Posted by: Michael Rickicki | 07/17/2021

I’m Good, But He Was Better

I’ve had a habit of self-deprecation for as long as I can remember. And, although I do it partly for it’s comic effect, it is primarily a defense mechanism. What I have been finding out during this martial arts/combat sports’ journey is that it is a pretty silly thing to do. Here’s why:

When you train any amount with a coach, sensei, professor, etc. and you’re putting in the work you don’t want to then devalue your efforts and the effort of your instructor. It’s disrespectful and untruthful. And, in cases where you meet someone who literally beats the snot out of you, it’s not simply that you suck but note that your opponent was much better.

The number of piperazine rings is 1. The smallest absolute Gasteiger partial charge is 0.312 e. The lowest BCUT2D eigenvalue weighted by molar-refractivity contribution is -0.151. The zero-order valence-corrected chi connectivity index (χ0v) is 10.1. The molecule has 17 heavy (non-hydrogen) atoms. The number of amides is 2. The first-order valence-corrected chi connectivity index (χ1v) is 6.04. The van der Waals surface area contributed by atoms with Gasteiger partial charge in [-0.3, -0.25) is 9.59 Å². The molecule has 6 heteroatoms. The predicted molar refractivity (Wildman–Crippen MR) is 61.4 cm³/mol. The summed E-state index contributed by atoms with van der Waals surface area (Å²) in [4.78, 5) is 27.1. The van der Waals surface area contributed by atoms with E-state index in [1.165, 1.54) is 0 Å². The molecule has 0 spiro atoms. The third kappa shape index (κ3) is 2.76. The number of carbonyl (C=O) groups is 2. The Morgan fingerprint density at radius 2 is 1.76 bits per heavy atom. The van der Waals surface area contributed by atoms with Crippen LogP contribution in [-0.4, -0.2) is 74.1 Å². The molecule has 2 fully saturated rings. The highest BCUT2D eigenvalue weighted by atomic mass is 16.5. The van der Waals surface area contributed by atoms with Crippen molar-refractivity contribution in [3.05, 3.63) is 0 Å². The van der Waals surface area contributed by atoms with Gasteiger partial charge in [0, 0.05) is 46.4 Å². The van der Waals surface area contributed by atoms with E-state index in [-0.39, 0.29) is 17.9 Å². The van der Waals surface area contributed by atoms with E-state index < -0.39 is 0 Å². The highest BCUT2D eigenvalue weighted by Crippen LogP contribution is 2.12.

And when you lose what do you do? Whether it’s the kilesas or a boxer, you review what happened, how and why you failed and you start training to shore up those weaknesses.

May I never surrender in my fight with the kilesas and may I see every activity as training lesson in the Dhamma.

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Shillelagh Studies

A hub for the music, culture, knowledge, and practice of Irish stick-fighting, past and present.